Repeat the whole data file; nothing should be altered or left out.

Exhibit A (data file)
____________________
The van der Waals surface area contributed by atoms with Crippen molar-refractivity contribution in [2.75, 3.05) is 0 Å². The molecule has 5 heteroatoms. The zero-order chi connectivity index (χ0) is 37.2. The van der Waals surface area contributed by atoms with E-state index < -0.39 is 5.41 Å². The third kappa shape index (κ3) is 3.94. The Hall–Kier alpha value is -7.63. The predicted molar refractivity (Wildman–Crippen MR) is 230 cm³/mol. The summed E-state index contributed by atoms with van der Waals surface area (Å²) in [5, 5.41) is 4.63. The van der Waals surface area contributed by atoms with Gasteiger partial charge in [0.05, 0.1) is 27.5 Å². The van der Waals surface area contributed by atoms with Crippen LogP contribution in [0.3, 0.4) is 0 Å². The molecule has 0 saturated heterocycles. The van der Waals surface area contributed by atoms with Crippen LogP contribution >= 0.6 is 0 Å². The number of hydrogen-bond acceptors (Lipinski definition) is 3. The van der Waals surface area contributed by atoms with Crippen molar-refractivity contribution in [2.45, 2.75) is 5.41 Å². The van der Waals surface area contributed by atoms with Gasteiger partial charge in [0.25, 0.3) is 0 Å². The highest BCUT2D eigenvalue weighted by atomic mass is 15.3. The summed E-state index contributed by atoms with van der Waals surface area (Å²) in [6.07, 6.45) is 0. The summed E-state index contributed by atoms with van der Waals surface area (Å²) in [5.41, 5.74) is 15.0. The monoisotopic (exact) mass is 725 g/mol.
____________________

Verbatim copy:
The van der Waals surface area contributed by atoms with Crippen molar-refractivity contribution in [2.75, 3.05) is 0 Å². The molecule has 5 heteroatoms. The zero-order chi connectivity index (χ0) is 37.2. The van der Waals surface area contributed by atoms with E-state index < -0.39 is 5.41 Å². The third kappa shape index (κ3) is 3.94. The Hall–Kier alpha value is -7.63. The predicted molar refractivity (Wildman–Crippen MR) is 230 cm³/mol. The summed E-state index contributed by atoms with van der Waals surface area (Å²) in [5, 5.41) is 4.63. The van der Waals surface area contributed by atoms with Gasteiger partial charge in [0.05, 0.1) is 27.5 Å². The van der Waals surface area contributed by atoms with Crippen LogP contribution in [0.3, 0.4) is 0 Å². The molecule has 0 saturated heterocycles. The van der Waals surface area contributed by atoms with Crippen LogP contribution >= 0.6 is 0 Å². The number of hydrogen-bond acceptors (Lipinski definition) is 3. The van der Waals surface area contributed by atoms with Crippen molar-refractivity contribution in [2.45, 2.75) is 5.41 Å². The van der Waals surface area contributed by atoms with Gasteiger partial charge in [0.25, 0.3) is 0 Å². The highest BCUT2D eigenvalue weighted by atomic mass is 15.3. The summed E-state index contributed by atoms with van der Waals surface area (Å²) in [6.07, 6.45) is 0. The summed E-state index contributed by atoms with van der Waals surface area (Å²) in [5.41, 5.74) is 15.0. The monoisotopic (exact) mass is 725 g/mol.